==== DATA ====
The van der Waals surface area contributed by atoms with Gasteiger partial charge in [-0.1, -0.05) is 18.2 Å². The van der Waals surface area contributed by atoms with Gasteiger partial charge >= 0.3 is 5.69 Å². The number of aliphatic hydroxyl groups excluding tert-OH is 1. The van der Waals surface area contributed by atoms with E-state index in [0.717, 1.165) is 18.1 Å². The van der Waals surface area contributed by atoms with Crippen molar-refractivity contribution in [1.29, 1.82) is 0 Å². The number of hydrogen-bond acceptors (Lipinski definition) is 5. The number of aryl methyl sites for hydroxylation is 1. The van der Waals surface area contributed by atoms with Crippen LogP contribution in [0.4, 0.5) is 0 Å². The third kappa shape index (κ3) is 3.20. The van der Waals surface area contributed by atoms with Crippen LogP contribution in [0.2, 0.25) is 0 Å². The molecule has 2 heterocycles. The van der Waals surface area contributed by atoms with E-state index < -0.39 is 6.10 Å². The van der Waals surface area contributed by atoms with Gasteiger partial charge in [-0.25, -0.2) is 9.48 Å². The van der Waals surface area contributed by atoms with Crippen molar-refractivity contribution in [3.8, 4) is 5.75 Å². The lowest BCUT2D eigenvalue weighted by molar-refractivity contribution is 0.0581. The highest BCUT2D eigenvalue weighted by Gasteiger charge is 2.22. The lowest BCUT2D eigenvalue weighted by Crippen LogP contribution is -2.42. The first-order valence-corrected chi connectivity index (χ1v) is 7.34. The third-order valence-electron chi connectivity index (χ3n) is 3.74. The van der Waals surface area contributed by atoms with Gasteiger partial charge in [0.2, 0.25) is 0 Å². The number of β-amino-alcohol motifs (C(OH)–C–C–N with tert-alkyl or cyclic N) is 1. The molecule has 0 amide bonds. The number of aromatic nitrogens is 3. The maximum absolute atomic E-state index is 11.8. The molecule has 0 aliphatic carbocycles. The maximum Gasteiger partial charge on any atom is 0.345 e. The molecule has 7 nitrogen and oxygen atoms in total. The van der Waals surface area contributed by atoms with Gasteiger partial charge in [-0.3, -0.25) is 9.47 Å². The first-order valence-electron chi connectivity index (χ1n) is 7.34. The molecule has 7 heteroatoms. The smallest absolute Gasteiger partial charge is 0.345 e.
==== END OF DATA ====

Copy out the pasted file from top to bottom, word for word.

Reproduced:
The van der Waals surface area contributed by atoms with Gasteiger partial charge in [-0.1, -0.05) is 18.2 Å². The van der Waals surface area contributed by atoms with Gasteiger partial charge >= 0.3 is 5.69 Å². The number of aliphatic hydroxyl groups excluding tert-OH is 1. The van der Waals surface area contributed by atoms with E-state index in [0.717, 1.165) is 18.1 Å². The van der Waals surface area contributed by atoms with Crippen molar-refractivity contribution in [1.29, 1.82) is 0 Å². The number of hydrogen-bond acceptors (Lipinski definition) is 5. The number of aryl methyl sites for hydroxylation is 1. The van der Waals surface area contributed by atoms with Crippen LogP contribution in [0.4, 0.5) is 0 Å². The third kappa shape index (κ3) is 3.20. The van der Waals surface area contributed by atoms with Crippen LogP contribution in [0.2, 0.25) is 0 Å². The molecule has 2 heterocycles. The van der Waals surface area contributed by atoms with E-state index < -0.39 is 6.10 Å². The van der Waals surface area contributed by atoms with Gasteiger partial charge in [-0.25, -0.2) is 9.48 Å². The van der Waals surface area contributed by atoms with Crippen molar-refractivity contribution in [3.8, 4) is 5.75 Å². The lowest BCUT2D eigenvalue weighted by molar-refractivity contribution is 0.0581. The highest BCUT2D eigenvalue weighted by Gasteiger charge is 2.22. The lowest BCUT2D eigenvalue weighted by Crippen LogP contribution is -2.42. The first-order valence-corrected chi connectivity index (χ1v) is 7.34. The third-order valence-electron chi connectivity index (χ3n) is 3.74. The van der Waals surface area contributed by atoms with Gasteiger partial charge in [0.2, 0.25) is 0 Å². The number of β-amino-alcohol motifs (C(OH)–C–C–N with tert-alkyl or cyclic N) is 1. The molecule has 0 amide bonds. The number of aromatic nitrogens is 3. The maximum absolute atomic E-state index is 11.8. The molecule has 0 aliphatic carbocycles. The maximum Gasteiger partial charge on any atom is 0.345 e. The molecule has 7 nitrogen and oxygen atoms in total. The van der Waals surface area contributed by atoms with Gasteiger partial charge in [-0.3, -0.25) is 9.47 Å². The first-order valence-electron chi connectivity index (χ1n) is 7.34. The molecule has 7 heteroatoms. The smallest absolute Gasteiger partial charge is 0.345 e.